News and Press Releases

FOR IMMEDIATE RELEASE

Jan. 28, 2010

GRAND JURY INDICTMENT: WICHITA DRUG DOG FOUND 7 POUNDS OF HIDDEN METH

KANSAS CITY, KAN. – Jesus Ayala, 24, Oklahoma City, Okla., is charged with one count of possession with intent to distribute methamphetamine. The crime is alleged to have occurred Jan. 20, 2010, in Sedgwick County, Kan.

Ayala initially was charged in a criminal complaint filed Jan. 21, 2010. According to the complaint, a Wichita police officer assigned to the department’s Special Community Action Team was monitoring traffic northbound on Interstate 35 when he saw a 1993 Lexus change lanes, forcing another driver to swerve to avoid hitting it. The officer stopped the Lexus, which was driven by Ayala.

When the officer’s drug sniffing dog, Elza, walked around the Lexus, she signaled the presence of drugs beneath the driver’s door. After the car was impounded, investigators removed the front bumper to find a hollow frame. Hidden in the frame were 3.2 kilograms (more than 7 pounds) of methamphetamine.

If convicted, Ayala faces a penalty of not less than 10 years and not more than life and a fine up to $4 million. The Wichita Police Department and the Drug Enforcement Administration investigated. Assistant U.S. Attorney Blair Watson is prosecuting.

OTHER INDICTMENTS



A federal grand jury meeting in Kansas City, Kan., also returned the following indictments:

Leomar Buenrostro, 34, Lenexa, Kan., is charged with one count of conspiracy to distribute methamphetamine and one count of distributing methamphetamine. The crimes are alleged to have occurred from Aug. 1, 2008, to Jan. 13, 2010, in Kansas City, Kan.

If convicted, he faces a penalty of not less than 10 years and not more than life and a fine up to $4 million on the conspiracy charge, and a penalty of not less than 20 years and not more than life and a fine up to $8 million on the distribution charge. The Drug Enforcement Administration investigated. Assistant U.S. Attorney Sheri McCracken is prosecuting.

Brianna Lynn Jacobson, 26, Assaria, Kan., is charged with one count of conspiracy to distribute methamphetamine. The crime is alleged to have occurred from Sept. 11, 2009, through Nov. 23, 2009, in Saline and Sedgwick Counties in Kansas.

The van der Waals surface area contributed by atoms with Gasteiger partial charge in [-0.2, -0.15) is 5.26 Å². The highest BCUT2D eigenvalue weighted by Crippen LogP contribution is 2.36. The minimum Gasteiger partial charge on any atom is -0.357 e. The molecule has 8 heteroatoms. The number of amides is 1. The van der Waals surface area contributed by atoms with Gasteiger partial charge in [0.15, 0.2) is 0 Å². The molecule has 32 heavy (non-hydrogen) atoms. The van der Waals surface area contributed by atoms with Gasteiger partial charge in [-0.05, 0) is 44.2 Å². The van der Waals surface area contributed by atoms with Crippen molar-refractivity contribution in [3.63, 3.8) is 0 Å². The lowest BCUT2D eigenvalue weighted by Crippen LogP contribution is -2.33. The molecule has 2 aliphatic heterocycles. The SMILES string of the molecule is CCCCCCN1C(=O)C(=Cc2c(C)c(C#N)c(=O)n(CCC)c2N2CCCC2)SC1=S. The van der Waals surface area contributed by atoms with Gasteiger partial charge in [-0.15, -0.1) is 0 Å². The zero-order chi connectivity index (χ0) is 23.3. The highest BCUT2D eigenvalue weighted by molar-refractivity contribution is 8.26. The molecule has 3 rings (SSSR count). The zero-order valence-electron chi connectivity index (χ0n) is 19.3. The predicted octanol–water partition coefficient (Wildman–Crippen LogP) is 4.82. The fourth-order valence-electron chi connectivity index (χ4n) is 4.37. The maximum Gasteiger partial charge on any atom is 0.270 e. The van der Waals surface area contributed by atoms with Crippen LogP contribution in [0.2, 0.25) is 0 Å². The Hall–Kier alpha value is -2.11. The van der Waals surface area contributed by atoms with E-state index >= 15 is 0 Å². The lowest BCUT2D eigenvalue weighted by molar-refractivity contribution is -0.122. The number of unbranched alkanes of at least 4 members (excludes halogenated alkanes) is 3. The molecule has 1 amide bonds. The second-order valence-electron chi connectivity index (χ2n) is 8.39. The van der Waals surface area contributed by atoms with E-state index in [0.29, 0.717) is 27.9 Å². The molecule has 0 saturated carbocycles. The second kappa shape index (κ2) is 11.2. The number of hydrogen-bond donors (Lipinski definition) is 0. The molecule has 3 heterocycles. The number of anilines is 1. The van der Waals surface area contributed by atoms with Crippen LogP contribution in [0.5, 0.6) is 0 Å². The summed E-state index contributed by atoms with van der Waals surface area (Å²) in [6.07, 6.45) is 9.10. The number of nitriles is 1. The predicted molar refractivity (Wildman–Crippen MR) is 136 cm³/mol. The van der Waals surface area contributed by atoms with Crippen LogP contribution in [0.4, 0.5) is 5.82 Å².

If convicted, she faces a penalty of not less than 10 years and not more than life and a fine up to $4 million. The Kansas Bureau of Investigation worked on the case. Special Assistant U.S. Attorney Jared Maag is prosecuting.

Javier Ruiz-Barraza, 42, Kansas City, Kan., and Francisco Lubio, 31, Kansas City, Kan., are charged with one count of conspiracy to distribute methamphetamine. The crime is alleged to have occurred Jan. 6, 2010, in Wyandotte County, Kan.

If convicted, they face a penalty of not less than 5 years and not more than 40 years in federal prison and a fine up to $2 million. The Kansas City, Kan., Police Department investigated. Assistant U.S. Attorney David Zabel is prosecuting.

Jeremy D. Beebe, 23, Kansas City, Kan., is charged with one count of unlawful possession of a firearm after a felony conviction. The crime is alleged to have occurred Dec. 1, 2009, in Kansas City, Kan.

If convicted, he faces a maximum penalty of 10 years in federal prison and a fine up to $250,000. The Bureau of Alcohol, Tobacco, Firearms and Explosives investigated. Assistant U.S. Attorney Terra Morehead is prosecuting.

Aaron Arthur Cooper, 36, who is in state custody, is charged with one count of unlawful possession of a firearm after three previous convictions for violent felonies. The crime is alleged to have occurred Oct. 31, 2009, in Shawnee County, Kan.

If convicted, he faces a penalty of not less than 15 years and not more than life and a fine up to $250,000. The Bureau of Alcohol, Tobacco, Firearms and Explosives investigated. Special Assistant U.S. Attorney Jared Maag is prosecuting.

Mario Morales-Payan, 40, a citizen of Mexico, is charged with one count of using false documents to be employed in the United States, four counts of aggravated identity theft, one count of making a false statement on a federal W-4 form, and one count of misusing a Social Security number. The crimes are alleged to have occurred in 2006, 2007 and 2009 in Rice County, Kan.

Upon conviction, the crimes carry the following penalties:
Using false documents to be employed: A maximum penalty of 10 years in federal prison without parole and a fine up to $250,000.
Aggravated identity theft: A mandatory two years to run consecutively to other sentences.
Making a false statement to the government: A maximum penalty of 5 years and a fine up to $250,000.
Misusing a Social Security number: A maximum penalty of 5 years and a fine up to $250,000.

Immigration and Customs Enforcement investigated. Assistant U.S. Attorney Brent Anderson is prosecuting.

Miguel Aragon-Concha, 35, a citizen of Mexico, is charged with unlawfully re-entering the United States after being convicted of an aggravated felony and deported. He was found Jan. 13, 2010, in Wichita, Kan.

If convicted, he faces a maximum penalty of 20 years in federal prison without parole and a fine up to $250,000. Immigration and Customs Enforcement investigated. Assistant U.S. Attorney Brent Anderson is prosecuting.

In all cases, defendants are presumed innocent until and unless proven guilty. The indictments filed merely contain allegations of criminal conduct.

 

 

 

 

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